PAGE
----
There are still very few children who have fallen ill with Covid-19 in Finland’s largest healthcare district, the Helsinki and Uusimaa hospital district (HUS), doctors said on Monday. Those who have tested positive for coronavirus have had mild symptoms, they added.
Fewer than 10 children have been treated at HUS hospitals since the pandemic began last spring.
“Of more than 4,000 children aged 10–14 who were tested in October, only 73 had infections,” Professor Harri Saxén, a paediatrician and department head at the New Children’s Hospital, said at a HUS press conference on Monday.
So far in October, nearly 3,000 kids aged 5–9 have been tested, of whom 28 have had infections, along with 18 of nearly 2,000 children aged four and under.
Saxén recommends waiting a day or two before testing children, as there are now many other viruses circulating that cause respiratory symptoms, and because children do not generally become seriously ill.
No need for remote schooling at this point
Uusimaa, which includes the capital region, is the most populous region of the country. In its daycare centres and schools through the second year of high school, 7,649 children have been exposed, of whom 55 have become infected. Of 1,023 adults exposed at these facilities, a dozen have had infections. These figures do not however include data from secondary schools in Helsinki.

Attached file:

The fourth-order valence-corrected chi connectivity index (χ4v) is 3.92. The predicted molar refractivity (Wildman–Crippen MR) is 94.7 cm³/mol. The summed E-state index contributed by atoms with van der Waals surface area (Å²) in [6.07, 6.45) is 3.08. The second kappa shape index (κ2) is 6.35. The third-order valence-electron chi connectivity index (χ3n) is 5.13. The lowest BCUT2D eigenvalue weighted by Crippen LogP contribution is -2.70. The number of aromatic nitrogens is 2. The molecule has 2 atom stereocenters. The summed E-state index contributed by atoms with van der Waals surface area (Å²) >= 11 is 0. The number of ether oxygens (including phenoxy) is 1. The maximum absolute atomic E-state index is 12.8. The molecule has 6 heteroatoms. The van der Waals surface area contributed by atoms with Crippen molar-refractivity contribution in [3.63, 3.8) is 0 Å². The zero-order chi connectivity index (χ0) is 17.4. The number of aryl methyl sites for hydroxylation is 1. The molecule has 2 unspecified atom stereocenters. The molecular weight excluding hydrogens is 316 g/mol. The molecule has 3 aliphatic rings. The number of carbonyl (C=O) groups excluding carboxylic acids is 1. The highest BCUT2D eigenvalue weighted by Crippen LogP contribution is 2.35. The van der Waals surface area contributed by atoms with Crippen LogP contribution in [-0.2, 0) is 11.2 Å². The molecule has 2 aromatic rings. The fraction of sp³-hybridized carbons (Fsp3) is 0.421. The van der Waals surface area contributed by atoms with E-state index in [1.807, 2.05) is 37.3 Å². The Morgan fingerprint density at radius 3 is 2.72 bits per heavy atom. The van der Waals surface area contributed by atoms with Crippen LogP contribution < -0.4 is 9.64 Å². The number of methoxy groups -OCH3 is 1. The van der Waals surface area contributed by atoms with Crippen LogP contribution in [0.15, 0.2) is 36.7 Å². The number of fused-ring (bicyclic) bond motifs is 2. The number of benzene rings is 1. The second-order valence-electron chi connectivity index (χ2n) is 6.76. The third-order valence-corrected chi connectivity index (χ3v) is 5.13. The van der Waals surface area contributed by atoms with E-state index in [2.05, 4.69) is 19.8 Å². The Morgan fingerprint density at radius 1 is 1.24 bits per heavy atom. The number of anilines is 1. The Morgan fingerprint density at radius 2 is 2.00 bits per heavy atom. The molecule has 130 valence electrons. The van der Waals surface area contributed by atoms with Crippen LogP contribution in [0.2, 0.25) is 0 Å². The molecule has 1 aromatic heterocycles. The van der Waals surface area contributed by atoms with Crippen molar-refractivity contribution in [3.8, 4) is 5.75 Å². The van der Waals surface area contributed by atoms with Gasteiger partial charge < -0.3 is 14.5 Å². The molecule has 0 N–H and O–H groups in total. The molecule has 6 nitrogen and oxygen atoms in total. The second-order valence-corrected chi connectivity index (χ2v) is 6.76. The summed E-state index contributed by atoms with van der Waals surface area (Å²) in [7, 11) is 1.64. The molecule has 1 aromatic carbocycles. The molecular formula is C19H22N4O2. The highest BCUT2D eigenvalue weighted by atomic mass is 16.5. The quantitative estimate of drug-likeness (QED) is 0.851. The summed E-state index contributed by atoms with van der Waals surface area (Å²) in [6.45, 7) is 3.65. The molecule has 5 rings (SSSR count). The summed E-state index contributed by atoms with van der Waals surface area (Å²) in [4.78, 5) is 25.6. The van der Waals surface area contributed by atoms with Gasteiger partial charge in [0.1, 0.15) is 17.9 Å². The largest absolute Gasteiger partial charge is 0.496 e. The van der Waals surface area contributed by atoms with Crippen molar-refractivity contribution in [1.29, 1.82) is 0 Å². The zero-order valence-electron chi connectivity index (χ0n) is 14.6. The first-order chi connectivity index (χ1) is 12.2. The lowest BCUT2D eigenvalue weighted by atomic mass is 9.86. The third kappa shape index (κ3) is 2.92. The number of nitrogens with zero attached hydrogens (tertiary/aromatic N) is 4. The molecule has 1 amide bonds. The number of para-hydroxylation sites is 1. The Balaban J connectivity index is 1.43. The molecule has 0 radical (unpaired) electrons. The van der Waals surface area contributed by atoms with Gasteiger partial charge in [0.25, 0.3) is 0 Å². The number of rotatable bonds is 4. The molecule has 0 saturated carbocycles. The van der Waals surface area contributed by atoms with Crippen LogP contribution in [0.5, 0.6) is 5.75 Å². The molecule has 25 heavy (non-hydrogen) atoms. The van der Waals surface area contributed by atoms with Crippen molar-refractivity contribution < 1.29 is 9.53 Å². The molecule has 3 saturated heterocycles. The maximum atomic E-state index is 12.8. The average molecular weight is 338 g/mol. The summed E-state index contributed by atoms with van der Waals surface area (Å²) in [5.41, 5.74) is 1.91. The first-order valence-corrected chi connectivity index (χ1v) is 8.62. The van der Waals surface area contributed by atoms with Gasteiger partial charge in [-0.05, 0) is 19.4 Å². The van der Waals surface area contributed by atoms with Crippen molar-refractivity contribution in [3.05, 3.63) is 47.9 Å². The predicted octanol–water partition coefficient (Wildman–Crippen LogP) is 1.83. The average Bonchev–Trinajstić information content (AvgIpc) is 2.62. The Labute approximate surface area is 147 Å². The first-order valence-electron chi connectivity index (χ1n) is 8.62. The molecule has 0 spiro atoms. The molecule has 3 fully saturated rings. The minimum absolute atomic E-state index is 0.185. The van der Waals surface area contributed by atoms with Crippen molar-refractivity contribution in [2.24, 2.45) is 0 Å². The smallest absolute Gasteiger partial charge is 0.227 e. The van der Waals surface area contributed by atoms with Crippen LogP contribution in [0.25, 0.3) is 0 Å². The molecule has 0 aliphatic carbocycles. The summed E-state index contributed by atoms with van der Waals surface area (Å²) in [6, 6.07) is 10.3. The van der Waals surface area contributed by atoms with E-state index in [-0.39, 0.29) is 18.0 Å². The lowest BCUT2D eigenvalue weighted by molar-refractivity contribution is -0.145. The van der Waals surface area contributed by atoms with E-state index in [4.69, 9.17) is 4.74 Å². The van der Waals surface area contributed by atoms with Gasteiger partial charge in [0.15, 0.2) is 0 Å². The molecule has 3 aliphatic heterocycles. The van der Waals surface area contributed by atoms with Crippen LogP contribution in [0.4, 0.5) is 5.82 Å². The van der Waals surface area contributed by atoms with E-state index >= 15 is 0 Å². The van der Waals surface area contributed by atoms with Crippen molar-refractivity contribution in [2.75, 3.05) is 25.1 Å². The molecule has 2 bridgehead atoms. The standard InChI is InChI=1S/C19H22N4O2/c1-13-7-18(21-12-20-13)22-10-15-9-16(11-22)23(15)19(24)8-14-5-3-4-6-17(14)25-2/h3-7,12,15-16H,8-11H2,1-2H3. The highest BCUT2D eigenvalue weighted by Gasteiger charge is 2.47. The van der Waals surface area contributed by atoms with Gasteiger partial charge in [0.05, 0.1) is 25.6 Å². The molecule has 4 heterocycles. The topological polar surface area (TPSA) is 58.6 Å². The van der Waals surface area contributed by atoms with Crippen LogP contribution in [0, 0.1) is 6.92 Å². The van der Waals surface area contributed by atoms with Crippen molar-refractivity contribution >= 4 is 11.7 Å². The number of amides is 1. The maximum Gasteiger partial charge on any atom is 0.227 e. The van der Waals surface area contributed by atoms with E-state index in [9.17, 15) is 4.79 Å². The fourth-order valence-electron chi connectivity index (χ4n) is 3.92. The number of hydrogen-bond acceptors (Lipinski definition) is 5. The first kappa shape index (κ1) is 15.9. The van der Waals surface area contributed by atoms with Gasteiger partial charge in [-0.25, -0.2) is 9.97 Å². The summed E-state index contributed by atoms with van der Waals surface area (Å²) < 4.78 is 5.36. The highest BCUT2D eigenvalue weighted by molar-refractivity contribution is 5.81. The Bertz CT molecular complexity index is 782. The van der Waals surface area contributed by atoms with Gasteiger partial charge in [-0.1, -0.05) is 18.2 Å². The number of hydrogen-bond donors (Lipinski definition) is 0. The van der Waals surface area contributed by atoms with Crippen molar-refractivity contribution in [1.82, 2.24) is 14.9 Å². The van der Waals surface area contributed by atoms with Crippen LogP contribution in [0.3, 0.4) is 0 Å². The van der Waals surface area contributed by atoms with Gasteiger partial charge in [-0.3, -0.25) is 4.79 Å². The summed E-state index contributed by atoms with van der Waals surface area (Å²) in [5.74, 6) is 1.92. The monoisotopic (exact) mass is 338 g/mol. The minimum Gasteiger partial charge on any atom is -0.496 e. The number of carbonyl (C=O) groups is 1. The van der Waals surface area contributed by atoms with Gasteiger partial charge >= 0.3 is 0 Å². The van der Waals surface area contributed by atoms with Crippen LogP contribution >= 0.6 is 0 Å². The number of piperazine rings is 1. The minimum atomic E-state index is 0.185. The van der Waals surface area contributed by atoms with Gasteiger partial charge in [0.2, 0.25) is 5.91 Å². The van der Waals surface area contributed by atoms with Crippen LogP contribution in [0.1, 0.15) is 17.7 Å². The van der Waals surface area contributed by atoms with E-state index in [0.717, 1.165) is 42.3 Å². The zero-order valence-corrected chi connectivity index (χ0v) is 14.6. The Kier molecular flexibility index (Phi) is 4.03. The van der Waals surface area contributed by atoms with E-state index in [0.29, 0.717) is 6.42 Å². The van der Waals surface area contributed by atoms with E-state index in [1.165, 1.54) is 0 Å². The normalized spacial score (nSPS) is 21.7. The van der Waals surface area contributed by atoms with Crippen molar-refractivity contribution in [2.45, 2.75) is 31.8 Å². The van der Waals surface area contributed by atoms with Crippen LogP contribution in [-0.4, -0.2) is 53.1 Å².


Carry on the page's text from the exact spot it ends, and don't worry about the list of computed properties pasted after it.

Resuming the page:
“In other words, out of thousands who have been exposed at schools, less than 60 children have become ill," Saxén said. He emphasised children’s right to in-person education.
“Fortunately the situation in schools remains good. There is no reason to switch to distance learning at this point,” he said, adding that “the situation is different in the Vaasa region” of western Finland, where the virus is spreading.